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13. Terms

@ - Seeing this symbol before someone's nickname means that they are a channel operator (op, +o).

by Michelle4 See Profile edited by removed See Profile
last modified: 2003-09-01 23:04:23

In an IRC channel, when you see a user with a % symbol in front of their nickname in the nick list, that means that user has halfop status in that channel.

by Michelle4 See Profile edited by removed See Profile
last modified: 2003-09-01 23:55:02

On an IRC channel, if you see someone with a + in front of (or in some clients behind) their nickname, that means that person is voiced (+v) on that channel.

+ is also used to set modes on IRC. When you see a channel/user mode prefixed by a + symbol, it means that mode is in effect.

by Michelle4 See Profile edited by removed See Profile
last modified: 2003-09-01 23:53:44

(+b) To ban someone means to disallow them from entering the channel. A person who is kicked may also be banned so they cannot rejoin.

Feedback received on this FAQ entry:
  • хачу зделать для банов клана игроков Чтобы их расматревал админ медоратор издатель для игры Договора Войн

    2014-03-03 11:55:39



by Michelle4 See Profile edited by removed See Profile
last modified: 2003-09-01 23:06:13

OPs pretty much operate the channel. Operators (ops) have the most power. They control everything that happens. They can change topics, kick, ban, op others, and do much more. They are generally people you should listen to. ;)

by removed See Profile
last modified: 2003-08-31 23:50:31

If an OP wants to, they can set mode +m in the channel. This means that the channel is moderated. This allows the operator to voice (+v) someone so they can talk. Anyone without a voice is not allowed to talk in the channel.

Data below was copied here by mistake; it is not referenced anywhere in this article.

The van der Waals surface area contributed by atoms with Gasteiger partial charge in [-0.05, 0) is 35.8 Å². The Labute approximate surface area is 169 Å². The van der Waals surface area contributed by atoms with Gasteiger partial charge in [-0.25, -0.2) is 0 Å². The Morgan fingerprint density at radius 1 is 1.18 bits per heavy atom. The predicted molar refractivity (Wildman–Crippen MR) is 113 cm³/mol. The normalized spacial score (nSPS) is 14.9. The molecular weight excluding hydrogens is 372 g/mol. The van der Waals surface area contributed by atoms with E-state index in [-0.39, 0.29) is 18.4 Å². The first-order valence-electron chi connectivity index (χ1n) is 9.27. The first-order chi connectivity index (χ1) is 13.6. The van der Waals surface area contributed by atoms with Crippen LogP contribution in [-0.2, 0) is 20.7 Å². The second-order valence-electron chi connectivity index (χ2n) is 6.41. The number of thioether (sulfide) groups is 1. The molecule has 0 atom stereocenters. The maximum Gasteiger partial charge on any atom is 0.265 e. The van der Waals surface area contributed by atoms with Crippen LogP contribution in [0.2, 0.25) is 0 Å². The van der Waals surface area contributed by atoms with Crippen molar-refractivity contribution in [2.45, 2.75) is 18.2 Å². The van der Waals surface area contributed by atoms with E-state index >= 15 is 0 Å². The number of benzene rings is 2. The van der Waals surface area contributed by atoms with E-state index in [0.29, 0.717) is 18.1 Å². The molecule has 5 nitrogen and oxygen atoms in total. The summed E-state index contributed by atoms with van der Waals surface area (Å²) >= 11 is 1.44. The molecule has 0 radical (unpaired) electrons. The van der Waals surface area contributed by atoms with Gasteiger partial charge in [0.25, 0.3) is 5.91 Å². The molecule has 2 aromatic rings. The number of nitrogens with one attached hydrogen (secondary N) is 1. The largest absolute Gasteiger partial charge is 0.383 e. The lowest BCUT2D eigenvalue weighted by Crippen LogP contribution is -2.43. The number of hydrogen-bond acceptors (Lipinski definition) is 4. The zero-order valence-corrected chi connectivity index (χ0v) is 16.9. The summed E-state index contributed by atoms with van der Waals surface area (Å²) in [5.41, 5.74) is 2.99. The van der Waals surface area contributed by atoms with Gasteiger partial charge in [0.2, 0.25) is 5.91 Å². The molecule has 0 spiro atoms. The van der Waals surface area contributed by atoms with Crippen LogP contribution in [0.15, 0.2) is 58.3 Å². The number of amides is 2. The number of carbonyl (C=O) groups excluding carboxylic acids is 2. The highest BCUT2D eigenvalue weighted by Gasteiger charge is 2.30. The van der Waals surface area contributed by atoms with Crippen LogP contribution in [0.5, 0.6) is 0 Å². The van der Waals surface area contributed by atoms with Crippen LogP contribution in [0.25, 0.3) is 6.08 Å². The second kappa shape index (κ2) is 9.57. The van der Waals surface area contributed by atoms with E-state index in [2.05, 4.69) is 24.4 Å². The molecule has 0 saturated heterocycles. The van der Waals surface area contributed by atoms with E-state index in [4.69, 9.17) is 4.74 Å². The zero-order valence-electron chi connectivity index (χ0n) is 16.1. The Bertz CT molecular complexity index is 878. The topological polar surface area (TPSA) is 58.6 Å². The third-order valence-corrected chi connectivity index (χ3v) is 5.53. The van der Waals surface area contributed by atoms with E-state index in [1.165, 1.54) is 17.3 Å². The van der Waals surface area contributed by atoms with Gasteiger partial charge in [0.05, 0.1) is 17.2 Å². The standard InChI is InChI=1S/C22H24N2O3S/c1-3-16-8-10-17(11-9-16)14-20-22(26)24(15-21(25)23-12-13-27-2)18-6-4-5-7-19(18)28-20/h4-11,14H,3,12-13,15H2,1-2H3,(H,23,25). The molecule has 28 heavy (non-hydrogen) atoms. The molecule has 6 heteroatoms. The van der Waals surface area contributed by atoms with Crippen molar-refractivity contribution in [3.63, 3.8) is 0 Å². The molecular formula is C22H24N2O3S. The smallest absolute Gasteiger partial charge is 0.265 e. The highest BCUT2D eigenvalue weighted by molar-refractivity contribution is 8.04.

Images:

With no voice:


With voice:


Additional note:
If the channel is not moderated, the voice option is frequently used as a status symbol. When there is no +m, voices have no more privileges than the regular users.

by removed See Profile

(%, +h) Gives a user some of the same privileges of channel operators (+o, @) over the channel. Halfops have the ability to change the channel topic, and to kick/ban anyone from the channel who isn't an operator.

Most networks do not use the halfop feature.

by Michelle4 See Profile edited by removed See Profile
last modified: 2003-09-01 23:11:13

This entry pretty much explains the purpose of +v.

Feedback received on this FAQ entry:
  • link says: If an OP wants to, they can set mode +m in the channel. This means that the channel is moderated. This allows the operator to voice (+v) someone so they can talk. Anyone without a voice is not allowed to talk in the channel.

    2013-01-19 23:04:36

  • except it doesn't...

    2012-09-11 23:43:49



by removed See Profile

Used on some IRC servers to silence a user in a channel - much like +m, but for one person.

by ftzsee See Profile edited by removed See Profile
last modified: 2003-09-02 00:06:40

Flood means to receive so much information so fast on your screen that you are disconnected from the server. A person can be "flooded" if they type the /list command (will often happen on large networks where there are thousands of channels) or if they receive a lot of CTCP commands at one time. You can also flood yourself off by sending too much information to a channel at one time, i.e. pasting seven or eight lines of text at once in the channel window.